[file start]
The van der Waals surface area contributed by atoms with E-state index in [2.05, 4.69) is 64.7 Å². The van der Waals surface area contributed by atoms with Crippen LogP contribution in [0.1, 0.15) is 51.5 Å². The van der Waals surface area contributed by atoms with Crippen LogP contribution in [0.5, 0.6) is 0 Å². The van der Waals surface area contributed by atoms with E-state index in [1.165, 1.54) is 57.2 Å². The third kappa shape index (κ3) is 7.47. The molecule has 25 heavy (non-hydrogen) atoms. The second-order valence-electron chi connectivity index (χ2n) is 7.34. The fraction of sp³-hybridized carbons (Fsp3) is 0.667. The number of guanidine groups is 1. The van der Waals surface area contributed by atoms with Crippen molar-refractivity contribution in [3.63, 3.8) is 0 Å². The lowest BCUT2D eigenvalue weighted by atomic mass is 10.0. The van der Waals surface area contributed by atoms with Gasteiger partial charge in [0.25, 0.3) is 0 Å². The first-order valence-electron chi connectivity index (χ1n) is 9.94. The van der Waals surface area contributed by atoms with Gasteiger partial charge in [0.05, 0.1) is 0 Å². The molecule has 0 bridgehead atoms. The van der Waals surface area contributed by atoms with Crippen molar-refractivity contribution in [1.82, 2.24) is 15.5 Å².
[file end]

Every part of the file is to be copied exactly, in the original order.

The van der Waals surface area contributed by atoms with E-state index in [2.05, 4.69) is 64.7 Å². The van der Waals surface area contributed by atoms with Crippen LogP contribution in [0.1, 0.15) is 51.5 Å². The van der Waals surface area contributed by atoms with Crippen LogP contribution in [0.5, 0.6) is 0 Å². The van der Waals surface area contributed by atoms with E-state index in [1.165, 1.54) is 57.2 Å². The third kappa shape index (κ3) is 7.47. The molecule has 25 heavy (non-hydrogen) atoms. The second-order valence-electron chi connectivity index (χ2n) is 7.34. The fraction of sp³-hybridized carbons (Fsp3) is 0.667. The number of guanidine groups is 1. The van der Waals surface area contributed by atoms with Crippen molar-refractivity contribution in [3.63, 3.8) is 0 Å². The lowest BCUT2D eigenvalue weighted by atomic mass is 10.0. The van der Waals surface area contributed by atoms with Gasteiger partial charge in [0.25, 0.3) is 0 Å². The first-order valence-electron chi connectivity index (χ1n) is 9.94. The van der Waals surface area contributed by atoms with Gasteiger partial charge in [0.05, 0.1) is 0 Å². The molecule has 0 bridgehead atoms. The van der Waals surface area contributed by atoms with Crippen molar-refractivity contribution in [1.82, 2.24) is 15.5 Å².